Some undefined pronouns like everyone else, some are singular or plural depending on what they relate to. (Is the thing referred to referred to or not referred to?) Be careful when selecting a verb to accompany these pronouns. Expressions of rupture like half, part of, a percentage of, the majority of are sometimes singular and sometimes plural, depending on the meaning. (The same is true, of course, when all, all, more, most and some act as subjects.) The totals and products of mathematical processes are expressed in singular and require singular verbs. The phrase “more than one” (weirdly) takes on a singular verb: “More than one student has tried to do so.” If the verb were plural, it would refer to more than one theme. Here is an example of where this plural verb would work: spoken French always distinguishes the plural from the second person and the plural from the first person in the formal language, one from the other and the rest from the contemporary form in all the verbs of the first conjugation (Infinitive in-er) except all. The plural first-person form and the pronoun (us) are now replaced by the pronoun (literally: “one”) and a third person of singular verb in modern French. So we work (formally) on Work. In most of the verbs of other conjugations, each person in the plural can be distinguished between them and singular forms, again, if one uses the traditional plural of the first person. The other endings that appear in written French (i.e. all singular endings and also the third plural person of the Other as the Infinitifs in-er) are often pronounced in the same way, except in the contexts of liaison.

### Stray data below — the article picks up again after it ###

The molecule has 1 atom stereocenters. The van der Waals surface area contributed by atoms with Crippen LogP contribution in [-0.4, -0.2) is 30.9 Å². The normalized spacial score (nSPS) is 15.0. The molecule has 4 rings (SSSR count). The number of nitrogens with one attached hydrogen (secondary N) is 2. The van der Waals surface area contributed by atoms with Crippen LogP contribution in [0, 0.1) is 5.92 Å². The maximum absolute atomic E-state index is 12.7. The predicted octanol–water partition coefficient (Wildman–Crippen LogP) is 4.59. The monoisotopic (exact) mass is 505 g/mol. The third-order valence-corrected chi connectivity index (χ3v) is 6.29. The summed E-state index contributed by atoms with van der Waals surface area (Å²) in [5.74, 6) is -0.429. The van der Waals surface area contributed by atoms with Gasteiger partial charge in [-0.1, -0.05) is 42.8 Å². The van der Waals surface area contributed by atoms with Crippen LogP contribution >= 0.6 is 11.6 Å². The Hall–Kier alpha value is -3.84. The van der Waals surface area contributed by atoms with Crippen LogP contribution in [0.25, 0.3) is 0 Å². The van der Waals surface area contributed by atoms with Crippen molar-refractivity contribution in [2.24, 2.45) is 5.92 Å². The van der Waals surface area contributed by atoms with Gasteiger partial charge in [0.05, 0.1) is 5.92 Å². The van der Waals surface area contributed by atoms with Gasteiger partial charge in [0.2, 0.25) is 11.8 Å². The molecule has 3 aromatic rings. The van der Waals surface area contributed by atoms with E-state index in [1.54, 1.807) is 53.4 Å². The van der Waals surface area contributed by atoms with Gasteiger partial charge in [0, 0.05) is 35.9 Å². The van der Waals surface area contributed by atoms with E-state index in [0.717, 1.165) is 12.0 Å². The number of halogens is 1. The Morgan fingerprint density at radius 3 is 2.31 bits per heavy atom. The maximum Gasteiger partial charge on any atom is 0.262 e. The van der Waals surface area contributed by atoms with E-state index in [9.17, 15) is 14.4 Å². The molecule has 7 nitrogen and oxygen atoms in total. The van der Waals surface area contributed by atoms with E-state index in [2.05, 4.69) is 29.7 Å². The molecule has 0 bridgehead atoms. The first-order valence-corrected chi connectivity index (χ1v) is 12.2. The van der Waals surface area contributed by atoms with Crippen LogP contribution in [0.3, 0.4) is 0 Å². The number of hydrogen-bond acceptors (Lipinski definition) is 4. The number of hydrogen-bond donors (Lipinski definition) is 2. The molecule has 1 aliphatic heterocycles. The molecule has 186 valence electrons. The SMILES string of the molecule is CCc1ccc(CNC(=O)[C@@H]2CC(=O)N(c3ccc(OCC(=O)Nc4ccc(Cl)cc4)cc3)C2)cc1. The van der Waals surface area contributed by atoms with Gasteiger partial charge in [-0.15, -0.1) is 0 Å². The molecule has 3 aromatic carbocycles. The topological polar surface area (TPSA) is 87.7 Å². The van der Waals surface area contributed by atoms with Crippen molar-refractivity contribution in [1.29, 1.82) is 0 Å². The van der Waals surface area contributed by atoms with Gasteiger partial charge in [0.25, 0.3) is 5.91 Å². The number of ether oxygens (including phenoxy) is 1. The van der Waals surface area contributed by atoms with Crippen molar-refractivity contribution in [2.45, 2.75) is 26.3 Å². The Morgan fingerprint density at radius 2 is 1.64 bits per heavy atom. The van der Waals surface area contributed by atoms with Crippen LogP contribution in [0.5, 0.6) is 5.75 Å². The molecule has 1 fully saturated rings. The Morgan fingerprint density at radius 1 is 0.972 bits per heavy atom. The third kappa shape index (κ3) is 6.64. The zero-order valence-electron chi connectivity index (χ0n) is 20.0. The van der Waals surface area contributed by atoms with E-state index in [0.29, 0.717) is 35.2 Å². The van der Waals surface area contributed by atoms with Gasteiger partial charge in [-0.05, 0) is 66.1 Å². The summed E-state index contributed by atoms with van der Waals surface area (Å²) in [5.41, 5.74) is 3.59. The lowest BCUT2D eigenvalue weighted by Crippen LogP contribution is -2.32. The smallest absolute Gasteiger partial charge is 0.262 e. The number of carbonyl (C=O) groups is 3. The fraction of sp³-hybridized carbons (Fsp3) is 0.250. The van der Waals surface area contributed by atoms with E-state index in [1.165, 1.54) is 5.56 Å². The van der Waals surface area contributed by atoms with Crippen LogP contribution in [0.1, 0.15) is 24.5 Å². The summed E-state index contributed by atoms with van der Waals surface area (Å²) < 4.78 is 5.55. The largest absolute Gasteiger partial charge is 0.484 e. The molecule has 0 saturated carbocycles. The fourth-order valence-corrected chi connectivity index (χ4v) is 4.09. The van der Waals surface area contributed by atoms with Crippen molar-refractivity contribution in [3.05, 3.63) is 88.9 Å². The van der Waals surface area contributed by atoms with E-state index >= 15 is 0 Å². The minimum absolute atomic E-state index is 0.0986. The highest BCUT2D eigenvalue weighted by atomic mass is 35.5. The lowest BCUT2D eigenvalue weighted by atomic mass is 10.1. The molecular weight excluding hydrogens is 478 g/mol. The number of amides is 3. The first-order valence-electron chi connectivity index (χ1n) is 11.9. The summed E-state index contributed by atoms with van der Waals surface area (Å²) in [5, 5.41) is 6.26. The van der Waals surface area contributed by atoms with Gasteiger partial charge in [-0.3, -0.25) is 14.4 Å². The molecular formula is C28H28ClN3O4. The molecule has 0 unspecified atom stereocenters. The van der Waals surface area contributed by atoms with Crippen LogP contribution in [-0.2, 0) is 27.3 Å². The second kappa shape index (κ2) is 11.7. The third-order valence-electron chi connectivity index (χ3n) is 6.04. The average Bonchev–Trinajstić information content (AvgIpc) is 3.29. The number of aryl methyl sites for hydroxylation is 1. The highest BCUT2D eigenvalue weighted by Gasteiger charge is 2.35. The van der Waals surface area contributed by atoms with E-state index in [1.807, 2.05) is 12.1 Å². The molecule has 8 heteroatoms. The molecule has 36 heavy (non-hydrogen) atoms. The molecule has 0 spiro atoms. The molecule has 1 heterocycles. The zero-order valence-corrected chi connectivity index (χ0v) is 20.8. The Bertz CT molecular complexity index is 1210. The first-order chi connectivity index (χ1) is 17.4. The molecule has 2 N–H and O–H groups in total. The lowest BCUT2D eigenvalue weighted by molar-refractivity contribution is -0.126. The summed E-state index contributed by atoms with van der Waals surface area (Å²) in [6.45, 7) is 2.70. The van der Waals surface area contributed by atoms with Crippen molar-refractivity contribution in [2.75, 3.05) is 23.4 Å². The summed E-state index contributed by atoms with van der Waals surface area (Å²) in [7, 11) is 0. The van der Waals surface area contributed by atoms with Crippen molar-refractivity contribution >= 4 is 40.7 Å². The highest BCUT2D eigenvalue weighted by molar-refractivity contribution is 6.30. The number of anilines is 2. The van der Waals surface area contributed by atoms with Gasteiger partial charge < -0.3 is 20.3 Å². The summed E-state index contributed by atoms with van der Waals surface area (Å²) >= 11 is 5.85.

Irregular verbs such as being, fair, all and holdings have more pronounced contractual forms than normal verbs. In informal writing, neither take a plural verb, so these pronouns are followed by a prepositionphrase that begins with. This is especially true for interrogation constructions: “Did two clowns read the mission?” “You`re taking this seriously?” Burchfield calls it “a conflict between the fictitious agreement and the actual agreement.” In the first example, a message of desire is expressed and no facts; Therefore, what we usually consider plural is used with the singular. (Technically, this is the singular theme of the object clause in the subjunctive mind: it was Friday.) Usually, it would look awful. However, in the second example, where a question is formulated, the spirit of subjunctive is true. Note: the subjunctive mind is losing ground in spoken English, but should nevertheless be used in speeches and formal writings. 1. If the subject of a sentence is composed of two or more subtants or pronouns bound by a plural verb and use it.